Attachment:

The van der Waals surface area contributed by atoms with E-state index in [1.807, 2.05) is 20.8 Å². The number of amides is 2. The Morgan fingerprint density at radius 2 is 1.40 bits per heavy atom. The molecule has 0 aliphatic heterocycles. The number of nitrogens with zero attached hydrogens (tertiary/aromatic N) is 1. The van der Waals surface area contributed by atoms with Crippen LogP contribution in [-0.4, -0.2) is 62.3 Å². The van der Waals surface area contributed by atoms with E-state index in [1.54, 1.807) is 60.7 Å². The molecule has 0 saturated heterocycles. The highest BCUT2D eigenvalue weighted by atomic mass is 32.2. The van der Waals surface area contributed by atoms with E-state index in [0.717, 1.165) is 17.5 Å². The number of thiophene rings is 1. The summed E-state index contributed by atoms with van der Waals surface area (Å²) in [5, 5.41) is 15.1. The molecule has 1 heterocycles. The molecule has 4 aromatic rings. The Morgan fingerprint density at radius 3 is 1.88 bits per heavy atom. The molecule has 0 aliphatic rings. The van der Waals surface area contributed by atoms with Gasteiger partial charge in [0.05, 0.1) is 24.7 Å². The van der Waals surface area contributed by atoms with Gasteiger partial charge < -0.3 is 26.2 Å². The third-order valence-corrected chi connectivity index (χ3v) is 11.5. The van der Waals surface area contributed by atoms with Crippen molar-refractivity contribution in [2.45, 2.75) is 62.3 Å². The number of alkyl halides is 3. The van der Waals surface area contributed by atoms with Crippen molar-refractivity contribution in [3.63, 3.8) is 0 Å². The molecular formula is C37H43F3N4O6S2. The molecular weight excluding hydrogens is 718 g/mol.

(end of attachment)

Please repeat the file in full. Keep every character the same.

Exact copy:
The van der Waals surface area contributed by atoms with E-state index in [1.807, 2.05) is 20.8 Å². The number of amides is 2. The Morgan fingerprint density at radius 2 is 1.40 bits per heavy atom. The molecule has 0 aliphatic heterocycles. The number of nitrogens with zero attached hydrogens (tertiary/aromatic N) is 1. The van der Waals surface area contributed by atoms with Crippen LogP contribution in [-0.4, -0.2) is 62.3 Å². The van der Waals surface area contributed by atoms with E-state index in [1.54, 1.807) is 60.7 Å². The molecule has 0 saturated heterocycles. The highest BCUT2D eigenvalue weighted by atomic mass is 32.2. The van der Waals surface area contributed by atoms with E-state index in [0.717, 1.165) is 17.5 Å². The number of thiophene rings is 1. The summed E-state index contributed by atoms with van der Waals surface area (Å²) in [5, 5.41) is 15.1. The molecule has 1 heterocycles. The molecule has 4 aromatic rings. The Morgan fingerprint density at radius 3 is 1.88 bits per heavy atom. The molecule has 0 aliphatic rings. The van der Waals surface area contributed by atoms with Gasteiger partial charge in [0.05, 0.1) is 24.7 Å². The van der Waals surface area contributed by atoms with Gasteiger partial charge < -0.3 is 26.2 Å². The third-order valence-corrected chi connectivity index (χ3v) is 11.5. The van der Waals surface area contributed by atoms with Crippen molar-refractivity contribution in [2.45, 2.75) is 62.3 Å². The number of alkyl halides is 3. The van der Waals surface area contributed by atoms with Crippen molar-refractivity contribution in [3.63, 3.8) is 0 Å². The molecular formula is C37H43F3N4O6S2. The molecular weight excluding hydrogens is 718 g/mol.